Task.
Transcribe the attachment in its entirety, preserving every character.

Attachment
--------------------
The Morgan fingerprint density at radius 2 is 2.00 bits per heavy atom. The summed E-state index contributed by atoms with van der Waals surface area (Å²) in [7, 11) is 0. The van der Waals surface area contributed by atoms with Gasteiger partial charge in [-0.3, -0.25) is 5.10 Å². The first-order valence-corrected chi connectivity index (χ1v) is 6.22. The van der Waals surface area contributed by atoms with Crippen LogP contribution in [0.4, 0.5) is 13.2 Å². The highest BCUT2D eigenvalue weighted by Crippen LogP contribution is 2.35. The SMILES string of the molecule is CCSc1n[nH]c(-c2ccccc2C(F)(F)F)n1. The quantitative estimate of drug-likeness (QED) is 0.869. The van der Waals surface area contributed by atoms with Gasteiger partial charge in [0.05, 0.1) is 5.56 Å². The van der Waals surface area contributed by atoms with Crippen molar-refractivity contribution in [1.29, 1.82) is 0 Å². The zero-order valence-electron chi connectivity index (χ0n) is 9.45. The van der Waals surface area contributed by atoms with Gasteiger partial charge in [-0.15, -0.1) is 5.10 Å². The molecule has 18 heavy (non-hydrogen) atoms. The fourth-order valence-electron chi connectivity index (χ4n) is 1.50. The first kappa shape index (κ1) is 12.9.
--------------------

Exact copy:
The Morgan fingerprint density at radius 2 is 2.00 bits per heavy atom. The summed E-state index contributed by atoms with van der Waals surface area (Å²) in [7, 11) is 0. The van der Waals surface area contributed by atoms with Gasteiger partial charge in [-0.3, -0.25) is 5.10 Å². The first-order valence-corrected chi connectivity index (χ1v) is 6.22. The van der Waals surface area contributed by atoms with Crippen LogP contribution in [0.4, 0.5) is 13.2 Å². The highest BCUT2D eigenvalue weighted by Crippen LogP contribution is 2.35. The SMILES string of the molecule is CCSc1n[nH]c(-c2ccccc2C(F)(F)F)n1. The quantitative estimate of drug-likeness (QED) is 0.869. The van der Waals surface area contributed by atoms with Gasteiger partial charge in [0.05, 0.1) is 5.56 Å². The van der Waals surface area contributed by atoms with Crippen molar-refractivity contribution in [1.29, 1.82) is 0 Å². The zero-order valence-electron chi connectivity index (χ0n) is 9.45. The van der Waals surface area contributed by atoms with Gasteiger partial charge in [-0.15, -0.1) is 5.10 Å². The molecule has 18 heavy (non-hydrogen) atoms. The fourth-order valence-electron chi connectivity index (χ4n) is 1.50. The first kappa shape index (κ1) is 12.9.